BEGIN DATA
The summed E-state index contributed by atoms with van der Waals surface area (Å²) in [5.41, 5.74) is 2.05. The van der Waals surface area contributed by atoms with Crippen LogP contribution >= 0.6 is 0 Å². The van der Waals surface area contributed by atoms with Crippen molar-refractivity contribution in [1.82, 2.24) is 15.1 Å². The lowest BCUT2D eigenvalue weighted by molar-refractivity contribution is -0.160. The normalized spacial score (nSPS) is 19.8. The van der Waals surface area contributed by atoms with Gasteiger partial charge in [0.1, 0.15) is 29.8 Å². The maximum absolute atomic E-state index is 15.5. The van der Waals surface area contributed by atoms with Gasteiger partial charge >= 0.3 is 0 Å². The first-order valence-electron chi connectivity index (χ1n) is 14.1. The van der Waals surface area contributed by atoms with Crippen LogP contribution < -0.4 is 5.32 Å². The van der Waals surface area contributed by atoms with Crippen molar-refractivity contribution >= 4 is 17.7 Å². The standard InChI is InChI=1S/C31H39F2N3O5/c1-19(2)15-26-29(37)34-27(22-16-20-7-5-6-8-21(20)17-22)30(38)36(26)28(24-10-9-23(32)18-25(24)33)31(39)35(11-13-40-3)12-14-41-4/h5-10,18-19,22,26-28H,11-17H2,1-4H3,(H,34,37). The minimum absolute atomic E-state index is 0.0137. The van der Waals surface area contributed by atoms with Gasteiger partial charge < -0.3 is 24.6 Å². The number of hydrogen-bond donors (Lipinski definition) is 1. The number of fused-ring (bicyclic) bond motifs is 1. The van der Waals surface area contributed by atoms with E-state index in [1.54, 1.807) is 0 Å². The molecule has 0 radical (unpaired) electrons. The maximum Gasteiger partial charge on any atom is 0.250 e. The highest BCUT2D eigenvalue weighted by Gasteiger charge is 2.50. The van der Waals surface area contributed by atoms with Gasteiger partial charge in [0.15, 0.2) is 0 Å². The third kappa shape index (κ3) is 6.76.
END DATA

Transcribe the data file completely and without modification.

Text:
The summed E-state index contributed by atoms with van der Waals surface area (Å²) in [5.41, 5.74) is 2.05. The van der Waals surface area contributed by atoms with Crippen LogP contribution >= 0.6 is 0 Å². The van der Waals surface area contributed by atoms with Crippen molar-refractivity contribution in [1.82, 2.24) is 15.1 Å². The lowest BCUT2D eigenvalue weighted by molar-refractivity contribution is -0.160. The normalized spacial score (nSPS) is 19.8. The van der Waals surface area contributed by atoms with Gasteiger partial charge in [0.1, 0.15) is 29.8 Å². The maximum absolute atomic E-state index is 15.5. The van der Waals surface area contributed by atoms with Gasteiger partial charge >= 0.3 is 0 Å². The first-order valence-electron chi connectivity index (χ1n) is 14.1. The van der Waals surface area contributed by atoms with Crippen LogP contribution < -0.4 is 5.32 Å². The van der Waals surface area contributed by atoms with Crippen molar-refractivity contribution >= 4 is 17.7 Å². The standard InChI is InChI=1S/C31H39F2N3O5/c1-19(2)15-26-29(37)34-27(22-16-20-7-5-6-8-21(20)17-22)30(38)36(26)28(24-10-9-23(32)18-25(24)33)31(39)35(11-13-40-3)12-14-41-4/h5-10,18-19,22,26-28H,11-17H2,1-4H3,(H,34,37). The minimum absolute atomic E-state index is 0.0137. The van der Waals surface area contributed by atoms with Gasteiger partial charge < -0.3 is 24.6 Å². The number of hydrogen-bond donors (Lipinski definition) is 1. The number of fused-ring (bicyclic) bond motifs is 1. The van der Waals surface area contributed by atoms with E-state index in [1.54, 1.807) is 0 Å². The molecule has 0 radical (unpaired) electrons. The maximum Gasteiger partial charge on any atom is 0.250 e. The highest BCUT2D eigenvalue weighted by Gasteiger charge is 2.50. The van der Waals surface area contributed by atoms with Gasteiger partial charge in [0.15, 0.2) is 0 Å². The third kappa shape index (κ3) is 6.76.